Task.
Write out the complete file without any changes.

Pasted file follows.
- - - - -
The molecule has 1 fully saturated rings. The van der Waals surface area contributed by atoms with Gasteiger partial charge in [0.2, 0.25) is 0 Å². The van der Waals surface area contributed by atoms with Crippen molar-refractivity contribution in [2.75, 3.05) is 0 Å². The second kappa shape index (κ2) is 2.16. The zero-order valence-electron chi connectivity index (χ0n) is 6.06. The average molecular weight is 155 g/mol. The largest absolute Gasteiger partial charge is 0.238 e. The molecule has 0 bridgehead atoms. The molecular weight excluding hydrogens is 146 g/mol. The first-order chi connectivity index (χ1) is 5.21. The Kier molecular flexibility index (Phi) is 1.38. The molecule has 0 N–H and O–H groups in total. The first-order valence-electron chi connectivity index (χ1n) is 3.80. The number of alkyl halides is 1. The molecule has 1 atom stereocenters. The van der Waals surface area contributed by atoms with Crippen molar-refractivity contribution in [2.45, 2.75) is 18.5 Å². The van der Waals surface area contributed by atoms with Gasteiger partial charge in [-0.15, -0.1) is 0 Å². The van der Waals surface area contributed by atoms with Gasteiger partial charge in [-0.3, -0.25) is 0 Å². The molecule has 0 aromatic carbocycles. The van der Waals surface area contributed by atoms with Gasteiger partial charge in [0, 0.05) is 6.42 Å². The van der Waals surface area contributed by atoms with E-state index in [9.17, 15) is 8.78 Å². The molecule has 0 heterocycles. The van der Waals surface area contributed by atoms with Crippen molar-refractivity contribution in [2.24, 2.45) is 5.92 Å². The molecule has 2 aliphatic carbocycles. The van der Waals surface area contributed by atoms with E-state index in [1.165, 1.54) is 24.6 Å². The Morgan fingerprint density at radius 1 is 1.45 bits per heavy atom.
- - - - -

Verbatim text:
The molecule has 1 fully saturated rings. The van der Waals surface area contributed by atoms with Gasteiger partial charge in [0.2, 0.25) is 0 Å². The van der Waals surface area contributed by atoms with Crippen molar-refractivity contribution in [2.75, 3.05) is 0 Å². The second kappa shape index (κ2) is 2.16. The zero-order valence-electron chi connectivity index (χ0n) is 6.06. The average molecular weight is 155 g/mol. The largest absolute Gasteiger partial charge is 0.238 e. The molecule has 0 bridgehead atoms. The molecular weight excluding hydrogens is 146 g/mol. The first-order chi connectivity index (χ1) is 5.21. The Kier molecular flexibility index (Phi) is 1.38. The molecule has 0 N–H and O–H groups in total. The first-order valence-electron chi connectivity index (χ1n) is 3.80. The number of alkyl halides is 1. The molecule has 1 atom stereocenters. The van der Waals surface area contributed by atoms with Crippen molar-refractivity contribution in [2.45, 2.75) is 18.5 Å². The van der Waals surface area contributed by atoms with Gasteiger partial charge in [-0.15, -0.1) is 0 Å². The van der Waals surface area contributed by atoms with Gasteiger partial charge in [-0.3, -0.25) is 0 Å². The molecule has 0 aromatic carbocycles. The van der Waals surface area contributed by atoms with Gasteiger partial charge in [0, 0.05) is 6.42 Å². The van der Waals surface area contributed by atoms with E-state index in [9.17, 15) is 8.78 Å². The molecule has 0 heterocycles. The van der Waals surface area contributed by atoms with Crippen molar-refractivity contribution in [2.24, 2.45) is 5.92 Å². The molecule has 2 aliphatic carbocycles. The van der Waals surface area contributed by atoms with E-state index in [1.165, 1.54) is 24.6 Å². The Morgan fingerprint density at radius 1 is 1.45 bits per heavy atom.